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XXXI.
Now 'gan the golden Phebus for to steep,

His fiery face in billows of the west,
And his faint steeds watred in ocean deep,
Whiles from their journal labours they did reft ;
When thap infernal Monster, having keft
His, weary, foe into chat living Well,
Gan high advance his broad discouloured breast

Above his wontedi pitch, with countenance fell, And clapt his iron wings, as victor he did dwell.

XXXII.
Which when his pensive Lady saw from far,

Great woe and sorrow did her soul assay;
As weening that, the sad end of the war,
And 'gan to highest God entirely pray,
That feared chance from her to turn away ;
With folded hands, and knees fult lowly bent
All night she watcht, ne once adowa would lay

Her dainty limbs in her fad dreriment,
But praying still did wake, and waking did lament.

XXXIII.
The morrow next 'gan early to appear,

That Titan rose to run his daily race;
But early ere che morrow next 'gan rear
Out of the Sea fair Titans dewy face,
Up rose the

gentle virgin from her place,
And looked all about if she might spy
Her loved Knight to move his manly pace :

For she had great doubt of his fafëty,
Since late the law. him fall before his enemy.

XXXIV.
At last the law, where he upstarted brave

Out of the Well, wherein he drenched lay ;
As Eagle fresh out of the ocean wave,
Where he hath left his plumes all hoary gray,
And deckt himself with feathers youthly gay,
Like Eyas Hawk up mounts unto the skies,
His newly budded pineons to assay,

And marvels at himself, ftill as he Aies:
So, new, this new-born Knight to battle new did sise.

XXXV.
Whom, when the damned fiend so fresh did spy,

No wonder if he wondred at the fight,
And doubted, whether his late enemy
It were, or other new supplyed Knight.
He now to prove his late renewed might,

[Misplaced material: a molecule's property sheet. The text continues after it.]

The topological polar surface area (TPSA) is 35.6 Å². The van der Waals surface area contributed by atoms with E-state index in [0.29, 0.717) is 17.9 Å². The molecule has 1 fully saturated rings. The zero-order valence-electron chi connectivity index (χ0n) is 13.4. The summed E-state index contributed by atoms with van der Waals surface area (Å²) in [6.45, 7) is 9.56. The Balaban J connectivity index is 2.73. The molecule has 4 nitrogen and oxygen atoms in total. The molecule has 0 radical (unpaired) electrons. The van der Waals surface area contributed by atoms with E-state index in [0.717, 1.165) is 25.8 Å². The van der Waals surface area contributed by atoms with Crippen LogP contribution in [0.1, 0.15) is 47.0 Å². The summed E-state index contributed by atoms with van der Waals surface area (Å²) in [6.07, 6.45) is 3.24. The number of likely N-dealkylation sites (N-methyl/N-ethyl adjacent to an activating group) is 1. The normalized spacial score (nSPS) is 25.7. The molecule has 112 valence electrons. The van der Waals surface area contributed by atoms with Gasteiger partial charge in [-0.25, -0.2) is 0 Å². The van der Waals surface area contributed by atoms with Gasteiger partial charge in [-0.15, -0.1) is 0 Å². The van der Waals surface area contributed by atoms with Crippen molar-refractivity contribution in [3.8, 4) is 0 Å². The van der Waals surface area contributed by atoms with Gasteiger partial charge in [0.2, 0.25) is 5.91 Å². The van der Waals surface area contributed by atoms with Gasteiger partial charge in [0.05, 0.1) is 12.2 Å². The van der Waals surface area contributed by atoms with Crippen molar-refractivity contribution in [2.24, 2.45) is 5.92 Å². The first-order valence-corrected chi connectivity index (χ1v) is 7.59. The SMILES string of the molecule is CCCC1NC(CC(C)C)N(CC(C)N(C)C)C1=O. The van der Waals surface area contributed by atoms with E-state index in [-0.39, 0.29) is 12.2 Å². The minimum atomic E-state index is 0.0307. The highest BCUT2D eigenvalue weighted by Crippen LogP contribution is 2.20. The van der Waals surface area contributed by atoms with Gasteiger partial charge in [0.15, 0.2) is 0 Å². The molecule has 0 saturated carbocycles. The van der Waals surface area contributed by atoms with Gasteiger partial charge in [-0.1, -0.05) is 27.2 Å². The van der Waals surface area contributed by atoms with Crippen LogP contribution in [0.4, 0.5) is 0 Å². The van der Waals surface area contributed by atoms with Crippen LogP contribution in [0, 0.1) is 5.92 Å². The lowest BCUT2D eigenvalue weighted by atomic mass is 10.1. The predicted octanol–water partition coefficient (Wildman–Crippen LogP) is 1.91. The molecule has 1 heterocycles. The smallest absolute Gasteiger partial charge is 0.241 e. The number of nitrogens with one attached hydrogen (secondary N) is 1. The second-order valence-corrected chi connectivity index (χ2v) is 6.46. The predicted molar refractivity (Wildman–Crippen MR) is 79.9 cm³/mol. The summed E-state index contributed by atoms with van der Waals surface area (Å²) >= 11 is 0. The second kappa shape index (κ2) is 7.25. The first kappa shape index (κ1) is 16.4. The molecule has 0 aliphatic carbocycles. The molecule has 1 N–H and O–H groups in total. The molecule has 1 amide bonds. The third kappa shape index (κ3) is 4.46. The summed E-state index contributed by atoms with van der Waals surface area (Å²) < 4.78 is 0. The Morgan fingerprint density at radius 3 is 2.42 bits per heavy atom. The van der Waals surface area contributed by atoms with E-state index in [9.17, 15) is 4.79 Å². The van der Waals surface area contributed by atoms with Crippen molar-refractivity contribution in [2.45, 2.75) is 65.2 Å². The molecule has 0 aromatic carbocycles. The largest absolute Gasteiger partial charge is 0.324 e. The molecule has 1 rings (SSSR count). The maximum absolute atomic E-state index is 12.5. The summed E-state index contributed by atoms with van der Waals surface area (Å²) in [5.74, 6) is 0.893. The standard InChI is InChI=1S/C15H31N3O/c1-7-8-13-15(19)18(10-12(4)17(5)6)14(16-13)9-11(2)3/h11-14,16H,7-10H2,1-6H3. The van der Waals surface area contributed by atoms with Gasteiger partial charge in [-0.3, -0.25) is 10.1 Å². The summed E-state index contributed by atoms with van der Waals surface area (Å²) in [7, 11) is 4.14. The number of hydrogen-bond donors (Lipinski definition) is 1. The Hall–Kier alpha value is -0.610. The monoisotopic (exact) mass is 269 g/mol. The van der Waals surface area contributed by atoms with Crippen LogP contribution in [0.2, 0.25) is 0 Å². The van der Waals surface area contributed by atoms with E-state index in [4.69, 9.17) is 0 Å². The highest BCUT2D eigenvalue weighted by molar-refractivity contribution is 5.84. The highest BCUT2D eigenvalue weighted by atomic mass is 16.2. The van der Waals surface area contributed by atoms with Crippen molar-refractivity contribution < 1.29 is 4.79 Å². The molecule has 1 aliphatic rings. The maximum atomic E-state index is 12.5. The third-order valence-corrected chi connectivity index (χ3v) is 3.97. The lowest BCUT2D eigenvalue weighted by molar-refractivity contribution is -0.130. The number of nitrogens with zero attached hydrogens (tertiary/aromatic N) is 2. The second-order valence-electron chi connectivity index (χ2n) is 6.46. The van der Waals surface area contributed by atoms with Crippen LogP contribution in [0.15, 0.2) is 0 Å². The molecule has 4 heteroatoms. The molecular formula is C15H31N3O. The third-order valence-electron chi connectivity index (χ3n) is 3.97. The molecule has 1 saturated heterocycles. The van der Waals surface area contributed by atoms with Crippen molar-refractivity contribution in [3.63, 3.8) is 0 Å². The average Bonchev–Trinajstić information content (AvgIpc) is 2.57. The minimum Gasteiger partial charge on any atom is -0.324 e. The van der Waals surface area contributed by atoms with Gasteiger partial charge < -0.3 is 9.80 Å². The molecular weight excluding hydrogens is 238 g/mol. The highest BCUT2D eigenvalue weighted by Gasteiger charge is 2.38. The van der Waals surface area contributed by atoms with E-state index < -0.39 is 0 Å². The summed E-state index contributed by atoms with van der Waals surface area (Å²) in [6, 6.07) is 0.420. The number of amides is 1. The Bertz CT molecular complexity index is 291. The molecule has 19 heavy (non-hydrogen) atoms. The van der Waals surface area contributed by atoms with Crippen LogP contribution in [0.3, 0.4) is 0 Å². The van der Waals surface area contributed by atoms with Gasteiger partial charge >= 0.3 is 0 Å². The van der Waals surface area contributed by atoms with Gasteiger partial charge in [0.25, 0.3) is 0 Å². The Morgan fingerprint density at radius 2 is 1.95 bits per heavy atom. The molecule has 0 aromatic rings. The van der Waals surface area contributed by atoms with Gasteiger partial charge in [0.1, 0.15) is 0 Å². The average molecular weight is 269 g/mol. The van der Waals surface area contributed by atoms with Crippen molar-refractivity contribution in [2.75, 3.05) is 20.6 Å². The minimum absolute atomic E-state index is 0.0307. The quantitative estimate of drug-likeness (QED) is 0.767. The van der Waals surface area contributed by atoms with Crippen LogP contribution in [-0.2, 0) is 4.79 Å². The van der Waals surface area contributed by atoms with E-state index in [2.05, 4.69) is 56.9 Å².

High brandishing his bright dew burning blade,
Upon his crefted scalp so fore did smite,

That to the scull a yawning wound it made:
The deadly dint his dulled senses all dismaid.

XXXVI.
I wote not, whether the revenging steel

Were hardned with that holy water dew
Wherein he fell, or sharper edge did feel,
Or his baptized hands now greater grew ;
Or other fecret vertue did ensew;
Elfe never could the force of fleshly arm,
Ne molten metal in his blood embrew:

For till that stound, could never wight him harm,
By subtilty, nor flight, nor might, nor mighty charm. :

XXXVI.
The cruel wound enraged him so fore,

That loud he yelled for exceeding pain;
As hundred ramping Lyons seem'd to rore,
Whom ravenous hunger did thereto constrain :
Then 'gan he toss aloft his stretched train,
And therewith scourge the buxome air fo fore,
That to his force to yielden it was fain;

Ne ought his sturdy strokes might stand afore,
That high trees overthrew, and rocks in pieces tore,

XXXVIII.
The same advancing high above his head,

With sharp intended sting so rude him smor,
That to the earth him drove, as striken dead;
Ne living wight would have him life behot :
The mortal iting his angry needle shot
Quite through his shield, and in his shoulder seas'd,
Where fast it stuck, ne would thereout be got:

The grief thereof him wondrous fore diseas'd,
Ne might his rankling pain with patience be appeas'd.

XXXIX
But yet more mindful of his honour dear,
· Than of the grievous smart which him did wring,

From loathed soil he 'gan him lightly reat,
And strove to loose the far infixed sting :
Which when in vain he tride with strugeling,
Inflam'd with wrath, his raging blade he heft,
And strook so strongly, that the knotty string

Of his huge tail he quite asunder cleft,
Five joynts thereof he hew'd, and but the stump him lefc.

XL.
Heart cannot think, what outrage, and what cryes,

With foul enfouldred smoak and flashing fire,
The hell-bred beast threw forth unto the skyes,
That all was covered with darkness dire :
Then fraught with rancour, and engorged ire,
He cast attonce him to avenge for all,
And gathering up himself out of the mire,

With his uneven wings did fiercely fall
Upon his sun-bright shield, and gript it fast withall. in

XLI.